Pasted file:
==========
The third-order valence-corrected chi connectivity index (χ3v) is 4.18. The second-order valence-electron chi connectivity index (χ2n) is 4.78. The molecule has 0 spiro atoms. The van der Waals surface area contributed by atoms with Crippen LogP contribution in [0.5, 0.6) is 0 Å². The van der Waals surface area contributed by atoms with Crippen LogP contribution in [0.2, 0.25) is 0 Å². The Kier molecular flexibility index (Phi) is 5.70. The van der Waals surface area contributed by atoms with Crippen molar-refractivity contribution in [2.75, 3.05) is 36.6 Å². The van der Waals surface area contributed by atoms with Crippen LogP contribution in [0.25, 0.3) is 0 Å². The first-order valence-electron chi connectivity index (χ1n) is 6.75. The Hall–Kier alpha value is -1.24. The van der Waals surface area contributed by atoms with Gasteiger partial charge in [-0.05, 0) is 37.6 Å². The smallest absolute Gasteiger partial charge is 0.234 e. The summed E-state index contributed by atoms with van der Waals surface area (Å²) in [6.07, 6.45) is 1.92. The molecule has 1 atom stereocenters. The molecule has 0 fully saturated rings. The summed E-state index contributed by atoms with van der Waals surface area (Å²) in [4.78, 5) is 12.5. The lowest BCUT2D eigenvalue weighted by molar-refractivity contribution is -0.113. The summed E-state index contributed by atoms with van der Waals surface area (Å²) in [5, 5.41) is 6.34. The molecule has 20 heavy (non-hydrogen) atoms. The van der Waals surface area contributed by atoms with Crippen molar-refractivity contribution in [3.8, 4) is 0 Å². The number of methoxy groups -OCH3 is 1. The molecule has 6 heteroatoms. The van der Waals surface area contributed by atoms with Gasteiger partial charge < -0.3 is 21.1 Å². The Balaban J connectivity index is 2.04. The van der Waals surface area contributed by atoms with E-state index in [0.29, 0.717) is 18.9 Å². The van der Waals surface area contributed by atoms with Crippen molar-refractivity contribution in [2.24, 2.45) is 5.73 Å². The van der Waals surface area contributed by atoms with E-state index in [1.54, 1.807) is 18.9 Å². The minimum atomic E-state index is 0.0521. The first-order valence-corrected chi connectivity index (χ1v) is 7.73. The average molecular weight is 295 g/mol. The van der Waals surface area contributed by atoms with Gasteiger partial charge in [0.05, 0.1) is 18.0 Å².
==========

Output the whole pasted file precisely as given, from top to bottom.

The third-order valence-corrected chi connectivity index (χ3v) is 4.18. The second-order valence-electron chi connectivity index (χ2n) is 4.78. The molecule has 0 spiro atoms. The van der Waals surface area contributed by atoms with Crippen LogP contribution in [0.5, 0.6) is 0 Å². The van der Waals surface area contributed by atoms with Crippen LogP contribution in [0.2, 0.25) is 0 Å². The Kier molecular flexibility index (Phi) is 5.70. The van der Waals surface area contributed by atoms with Crippen molar-refractivity contribution in [2.75, 3.05) is 36.6 Å². The van der Waals surface area contributed by atoms with Crippen LogP contribution in [0.25, 0.3) is 0 Å². The first-order valence-electron chi connectivity index (χ1n) is 6.75. The Hall–Kier alpha value is -1.24. The van der Waals surface area contributed by atoms with Gasteiger partial charge in [-0.05, 0) is 37.6 Å². The smallest absolute Gasteiger partial charge is 0.234 e. The summed E-state index contributed by atoms with van der Waals surface area (Å²) in [6.07, 6.45) is 1.92. The molecule has 1 atom stereocenters. The molecule has 0 fully saturated rings. The summed E-state index contributed by atoms with van der Waals surface area (Å²) in [4.78, 5) is 12.5. The lowest BCUT2D eigenvalue weighted by molar-refractivity contribution is -0.113. The summed E-state index contributed by atoms with van der Waals surface area (Å²) in [5, 5.41) is 6.34. The molecule has 20 heavy (non-hydrogen) atoms. The van der Waals surface area contributed by atoms with Crippen molar-refractivity contribution in [3.8, 4) is 0 Å². The number of methoxy groups -OCH3 is 1. The molecule has 6 heteroatoms. The van der Waals surface area contributed by atoms with Gasteiger partial charge < -0.3 is 21.1 Å². The Balaban J connectivity index is 2.04. The van der Waals surface area contributed by atoms with E-state index in [0.29, 0.717) is 18.9 Å². The van der Waals surface area contributed by atoms with Crippen molar-refractivity contribution in [2.24, 2.45) is 5.73 Å². The van der Waals surface area contributed by atoms with E-state index in [1.54, 1.807) is 18.9 Å². The minimum atomic E-state index is 0.0521. The first-order valence-corrected chi connectivity index (χ1v) is 7.73. The average molecular weight is 295 g/mol. The van der Waals surface area contributed by atoms with Gasteiger partial charge in [0.05, 0.1) is 18.0 Å².